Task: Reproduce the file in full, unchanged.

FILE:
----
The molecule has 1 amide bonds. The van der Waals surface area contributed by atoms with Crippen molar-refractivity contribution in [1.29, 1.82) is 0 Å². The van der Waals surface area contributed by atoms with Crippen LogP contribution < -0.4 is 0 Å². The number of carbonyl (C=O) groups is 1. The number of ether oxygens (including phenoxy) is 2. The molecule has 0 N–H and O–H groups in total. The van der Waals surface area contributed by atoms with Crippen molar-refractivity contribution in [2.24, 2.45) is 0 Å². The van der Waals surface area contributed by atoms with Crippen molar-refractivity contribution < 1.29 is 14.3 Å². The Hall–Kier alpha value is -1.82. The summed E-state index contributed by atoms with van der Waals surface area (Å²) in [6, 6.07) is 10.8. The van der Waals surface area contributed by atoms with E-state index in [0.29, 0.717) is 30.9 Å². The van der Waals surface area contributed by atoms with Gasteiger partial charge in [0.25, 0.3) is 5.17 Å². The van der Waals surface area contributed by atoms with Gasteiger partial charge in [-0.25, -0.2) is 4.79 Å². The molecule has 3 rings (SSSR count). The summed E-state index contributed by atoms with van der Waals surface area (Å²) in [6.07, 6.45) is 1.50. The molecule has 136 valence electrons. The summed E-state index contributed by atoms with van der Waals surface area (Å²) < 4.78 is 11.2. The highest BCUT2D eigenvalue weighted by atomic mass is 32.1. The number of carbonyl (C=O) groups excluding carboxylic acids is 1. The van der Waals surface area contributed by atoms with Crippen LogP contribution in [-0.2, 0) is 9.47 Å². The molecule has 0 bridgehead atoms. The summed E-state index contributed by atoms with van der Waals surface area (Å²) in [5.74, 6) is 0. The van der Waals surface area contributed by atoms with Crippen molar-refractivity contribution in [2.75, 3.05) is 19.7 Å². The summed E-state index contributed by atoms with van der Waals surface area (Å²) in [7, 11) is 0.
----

The molecule has 1 amide bonds. The van der Waals surface area contributed by atoms with Crippen molar-refractivity contribution in [1.29, 1.82) is 0 Å². The van der Waals surface area contributed by atoms with Crippen LogP contribution < -0.4 is 0 Å². The number of carbonyl (C=O) groups is 1. The number of ether oxygens (including phenoxy) is 2. The molecule has 0 N–H and O–H groups in total. The van der Waals surface area contributed by atoms with Crippen molar-refractivity contribution in [2.24, 2.45) is 0 Å². The van der Waals surface area contributed by atoms with Crippen molar-refractivity contribution < 1.29 is 14.3 Å². The Hall–Kier alpha value is -1.82. The summed E-state index contributed by atoms with van der Waals surface area (Å²) in [6, 6.07) is 10.8. The van der Waals surface area contributed by atoms with E-state index in [0.29, 0.717) is 30.9 Å². The van der Waals surface area contributed by atoms with Gasteiger partial charge in [0.25, 0.3) is 5.17 Å². The van der Waals surface area contributed by atoms with Gasteiger partial charge in [-0.25, -0.2) is 4.79 Å². The molecule has 3 rings (SSSR count). The summed E-state index contributed by atoms with van der Waals surface area (Å²) in [6.07, 6.45) is 1.50. The molecule has 136 valence electrons. The summed E-state index contributed by atoms with van der Waals surface area (Å²) < 4.78 is 11.2. The highest BCUT2D eigenvalue weighted by atomic mass is 32.1. The number of carbonyl (C=O) groups excluding carboxylic acids is 1. The van der Waals surface area contributed by atoms with Crippen LogP contribution in [-0.2, 0) is 9.47 Å². The molecule has 0 bridgehead atoms. The summed E-state index contributed by atoms with van der Waals surface area (Å²) in [5.74, 6) is 0. The van der Waals surface area contributed by atoms with Crippen molar-refractivity contribution in [2.75, 3.05) is 19.7 Å². The summed E-state index contributed by atoms with van der Waals surface area (Å²) in [7, 11) is 0.